Unlike Seiken Senou-hen, which came out a year after Yasha-hen, the last OVA, Fuma no Kojirou Saishushou: Fuma Hanran-hen/Kojirou of the Fuma The Last Chapter: Fuma Rebellion Chapter, didn't come out until November 21, 1992, about two years after Seiken Sensou-hen finished up. Also, Fuma Hanran-hen is a single 50-minute feature instead of a six-episode series, like the two OVAs before it. This is likely why the Japanese often consider the Kojirou anime a 13-episode series, with Fuma Hanran-hen simply being the last episode. Though there are ups & downs to this production, it still ends the series in a fairly concise way.
It's been three months since the Sacred Sword War, which ended with Kojirou denouncing the senseless killing that the war brought about and destroying all 10 Sacred Swords. Since then, Kojirou & Ryouma have not been seen and with the leader of the Fuma dead a group within the clan starts rebelling, calling themselves the "New Fuma Clan". Shoryu, Kirikzae, & Ryuho have been trying their hardest to quell the traitors, but have been unable to discover who the leader is. After chasing Shinsei clan member Raien into the Fuma temple, Kirikaze may have discovered who the leader is... But at a price. Luckily, Kojirou & Ryouma have returned and together with their clan brothers the Fuma Clan might come out of this ordeal in one piece, even if it means having to fight & potentially kill fellow clan members Muma (one of the Fuma's strongest warriors), Raizou, & Shimon, who has mysterious mind control powers.
Being a single 50-minute production brings about some positives, the biggest of which is that the story is made the focus here, and the pacing is extremely tight. Battles don't linger, and aren't long in general, and the story itself flows very nicely, complete with some neat twists and a fair number of deaths, including that of major characters. This is definitely within the realm of what be called an "apocalyptic ending", at least in terms of major character deaths, and actually nearly goes into "kill-em-all" territory. Who knows, maybe Kurumada was forced to end the original manga by Shueisha and Kurumada simply decided to kill off as many characters as he could. Regardless, this is easily the most story-focused chapter in the Fuma no Kojirou saga.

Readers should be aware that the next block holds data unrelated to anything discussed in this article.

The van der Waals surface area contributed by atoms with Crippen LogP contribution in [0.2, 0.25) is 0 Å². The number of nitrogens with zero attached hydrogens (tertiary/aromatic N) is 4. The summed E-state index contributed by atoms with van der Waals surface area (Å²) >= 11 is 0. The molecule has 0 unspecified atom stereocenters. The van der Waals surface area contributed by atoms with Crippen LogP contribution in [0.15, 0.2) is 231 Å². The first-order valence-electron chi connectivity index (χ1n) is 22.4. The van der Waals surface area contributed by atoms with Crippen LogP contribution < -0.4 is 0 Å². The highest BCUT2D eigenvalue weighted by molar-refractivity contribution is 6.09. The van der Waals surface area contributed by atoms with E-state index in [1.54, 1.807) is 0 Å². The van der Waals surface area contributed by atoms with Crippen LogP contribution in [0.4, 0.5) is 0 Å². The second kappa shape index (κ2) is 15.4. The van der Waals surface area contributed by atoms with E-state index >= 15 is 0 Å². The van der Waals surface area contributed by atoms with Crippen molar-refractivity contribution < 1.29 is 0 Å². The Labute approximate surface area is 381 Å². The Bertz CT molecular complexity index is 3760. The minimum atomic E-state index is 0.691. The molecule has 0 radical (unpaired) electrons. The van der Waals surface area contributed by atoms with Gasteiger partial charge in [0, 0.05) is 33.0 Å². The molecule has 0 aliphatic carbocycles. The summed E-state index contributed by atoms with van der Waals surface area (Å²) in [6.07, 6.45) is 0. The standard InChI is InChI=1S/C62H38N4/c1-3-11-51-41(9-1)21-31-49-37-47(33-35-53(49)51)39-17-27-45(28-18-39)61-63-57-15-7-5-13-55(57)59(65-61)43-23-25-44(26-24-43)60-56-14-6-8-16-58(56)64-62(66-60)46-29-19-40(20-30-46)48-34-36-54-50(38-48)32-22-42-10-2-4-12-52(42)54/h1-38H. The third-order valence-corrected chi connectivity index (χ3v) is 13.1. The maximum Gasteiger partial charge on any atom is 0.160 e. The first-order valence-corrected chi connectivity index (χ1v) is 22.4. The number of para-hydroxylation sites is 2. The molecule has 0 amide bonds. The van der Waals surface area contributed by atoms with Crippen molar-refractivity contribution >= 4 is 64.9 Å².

At the same time, though, being only 50 minutes long has its problems, the biggest of which is that only one enemy, Shimon, actually gets a larger focus. You never see Raizou's face (it's hidden behind bandages), and though Muma does get his time to shine, you also feel that he should have been given a slightly larger focus in the end, especially since Shimon ends up feeling like a one-man force-of-nature because of the lack of focus his other New clan members get. Also, the whole reason for the New Fuma Clan's existence isn't exactly all too original. I won't say what the reasoning is, but it is something you could guess that basics of, though I will admit that the entire plan definitely had some potential to it.
I would say that the short time probably results in some scenes from the manga being removed, but here's two things about that: I haven't read the entire manga and, from what I can tell, the Sacred Sword War ends somewhere in Volume 8 or 9 of the original 10-volume serialization. Because of that, the Fuma Rebellion can't be more than 1.5-2 volumes long, and since Kurumada's works can have fast pacing, I'm going to guess that anything that was removed wasn't of any large importance. For example, according to Wikipedia Japan, Raien is introduced by him killing fellow clan member Jyuzou, but the anime starts off with Raien coming to after an attack from Shoryu, and I didn't feel like I was being thrust into the story too fast, so I'm sure that whatever was cut out was not all that important.